The Social Security Administration announced on Friday that it will begin offering partner benefits to same-sex couples, but in a limited capacity, adding that it has additional “policy and processing instructions” to develop over the coming months. As BuzzFeed reports, however, the benefits will not be applied as consistently as some other federal benefits have been made available to same-sex couples since the Supreme Court overturned the Defense of Marriage Act.
For now at least, only married same-sex couples who live in a state that recognizes their marriages will be eligible to receive the Social Security spousal benefit. This is inconsistent with other benefits, such as recognition for immigration purposes, which rely entirely on “place of celebration.” In other words, a same-sex couple could marry in Minnesota and move next door to North Dakota, and one spouse could still sponsor the other for a green card, but that spouse couldn’t receive spousal Social Security benefits because they’re in a state without marriage equality.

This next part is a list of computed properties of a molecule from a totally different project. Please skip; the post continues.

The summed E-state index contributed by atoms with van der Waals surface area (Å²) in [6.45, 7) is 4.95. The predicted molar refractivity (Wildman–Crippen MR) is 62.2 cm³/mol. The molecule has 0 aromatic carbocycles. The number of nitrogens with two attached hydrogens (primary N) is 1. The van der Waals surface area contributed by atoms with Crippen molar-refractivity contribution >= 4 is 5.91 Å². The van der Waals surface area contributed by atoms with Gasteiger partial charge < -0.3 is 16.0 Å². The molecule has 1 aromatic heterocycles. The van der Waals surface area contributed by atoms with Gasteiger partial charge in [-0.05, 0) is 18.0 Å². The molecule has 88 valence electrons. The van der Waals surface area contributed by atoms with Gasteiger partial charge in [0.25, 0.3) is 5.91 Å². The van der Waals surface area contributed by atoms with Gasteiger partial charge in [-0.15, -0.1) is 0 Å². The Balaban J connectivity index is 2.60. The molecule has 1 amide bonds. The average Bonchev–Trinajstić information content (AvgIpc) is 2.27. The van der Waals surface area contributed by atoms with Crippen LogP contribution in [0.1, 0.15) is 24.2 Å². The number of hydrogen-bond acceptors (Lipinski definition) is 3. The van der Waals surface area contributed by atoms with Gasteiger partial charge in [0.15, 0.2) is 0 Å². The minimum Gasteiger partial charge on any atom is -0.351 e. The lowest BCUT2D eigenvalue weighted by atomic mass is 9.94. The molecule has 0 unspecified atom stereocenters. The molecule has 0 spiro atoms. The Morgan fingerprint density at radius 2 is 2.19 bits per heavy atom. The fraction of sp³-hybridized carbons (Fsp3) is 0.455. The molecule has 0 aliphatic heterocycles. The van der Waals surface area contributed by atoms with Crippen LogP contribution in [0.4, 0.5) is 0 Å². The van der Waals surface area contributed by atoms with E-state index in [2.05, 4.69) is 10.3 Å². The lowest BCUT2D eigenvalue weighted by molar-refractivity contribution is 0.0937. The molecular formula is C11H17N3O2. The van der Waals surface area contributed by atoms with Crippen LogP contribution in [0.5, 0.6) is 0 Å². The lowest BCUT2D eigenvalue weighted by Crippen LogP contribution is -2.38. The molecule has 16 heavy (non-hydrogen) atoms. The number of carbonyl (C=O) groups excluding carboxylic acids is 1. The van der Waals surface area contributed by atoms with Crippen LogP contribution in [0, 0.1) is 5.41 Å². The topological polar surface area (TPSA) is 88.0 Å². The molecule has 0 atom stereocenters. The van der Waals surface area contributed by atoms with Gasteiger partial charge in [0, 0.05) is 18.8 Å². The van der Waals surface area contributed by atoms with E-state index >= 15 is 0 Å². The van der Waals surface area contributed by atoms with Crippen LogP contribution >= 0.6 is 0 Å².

A growing patchwork of federal rights is now available for same-sex couples, but the inconsistency adds significantly to the case for marriage equality in more states. For example, benefits for federal employees offered through the Office of Personnel Management do not apply to civil unions, implicating states like Illinois and New Jersey to upgrade their relationship recognition. Similarly, couples who even marry elsewhere will not be able to move to those states and receive Social Security. This puts particular pressure on New Jersey, which claims that it recognizes marriages as civil unions as justification for not recognizing marriages as marriages. In addition, it’s unsettled in New Mexico whether a same-sex marriage from another state might be recognized, a decision a court may have to make before Social Security benefits can be claimed.